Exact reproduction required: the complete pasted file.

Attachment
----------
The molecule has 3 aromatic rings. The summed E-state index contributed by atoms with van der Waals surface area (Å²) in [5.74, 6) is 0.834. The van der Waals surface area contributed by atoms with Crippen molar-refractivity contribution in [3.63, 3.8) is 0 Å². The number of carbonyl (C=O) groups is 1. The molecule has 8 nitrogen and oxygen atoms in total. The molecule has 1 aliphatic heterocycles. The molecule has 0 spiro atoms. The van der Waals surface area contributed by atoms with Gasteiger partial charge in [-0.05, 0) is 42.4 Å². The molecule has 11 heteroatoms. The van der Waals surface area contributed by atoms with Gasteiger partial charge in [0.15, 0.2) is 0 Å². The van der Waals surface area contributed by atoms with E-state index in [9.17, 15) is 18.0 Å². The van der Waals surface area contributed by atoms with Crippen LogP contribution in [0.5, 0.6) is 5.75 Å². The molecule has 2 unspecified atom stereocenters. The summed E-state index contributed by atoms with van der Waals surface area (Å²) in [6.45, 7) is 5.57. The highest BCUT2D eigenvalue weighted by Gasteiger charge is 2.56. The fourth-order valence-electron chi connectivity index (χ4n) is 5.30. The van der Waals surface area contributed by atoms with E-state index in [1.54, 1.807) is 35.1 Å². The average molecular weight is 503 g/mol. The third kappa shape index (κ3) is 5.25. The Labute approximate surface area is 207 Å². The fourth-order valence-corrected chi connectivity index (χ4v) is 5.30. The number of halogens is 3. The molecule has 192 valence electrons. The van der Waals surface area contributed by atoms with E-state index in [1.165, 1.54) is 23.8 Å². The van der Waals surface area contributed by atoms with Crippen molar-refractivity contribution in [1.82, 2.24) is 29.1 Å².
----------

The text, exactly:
The molecule has 3 aromatic rings. The summed E-state index contributed by atoms with van der Waals surface area (Å²) in [5.74, 6) is 0.834. The van der Waals surface area contributed by atoms with Crippen molar-refractivity contribution in [3.63, 3.8) is 0 Å². The number of carbonyl (C=O) groups is 1. The molecule has 8 nitrogen and oxygen atoms in total. The molecule has 1 aliphatic heterocycles. The molecule has 0 spiro atoms. The van der Waals surface area contributed by atoms with Gasteiger partial charge in [-0.05, 0) is 42.4 Å². The molecule has 11 heteroatoms. The van der Waals surface area contributed by atoms with Gasteiger partial charge in [0.15, 0.2) is 0 Å². The van der Waals surface area contributed by atoms with E-state index in [9.17, 15) is 18.0 Å². The van der Waals surface area contributed by atoms with Crippen LogP contribution in [0.5, 0.6) is 5.75 Å². The molecule has 2 unspecified atom stereocenters. The summed E-state index contributed by atoms with van der Waals surface area (Å²) in [6.45, 7) is 5.57. The highest BCUT2D eigenvalue weighted by Gasteiger charge is 2.56. The fourth-order valence-electron chi connectivity index (χ4n) is 5.30. The van der Waals surface area contributed by atoms with E-state index in [1.54, 1.807) is 35.1 Å². The average molecular weight is 503 g/mol. The third kappa shape index (κ3) is 5.25. The Labute approximate surface area is 207 Å². The fourth-order valence-corrected chi connectivity index (χ4v) is 5.30. The number of halogens is 3. The molecule has 192 valence electrons. The van der Waals surface area contributed by atoms with E-state index in [1.165, 1.54) is 23.8 Å². The van der Waals surface area contributed by atoms with Crippen molar-refractivity contribution in [1.82, 2.24) is 29.1 Å².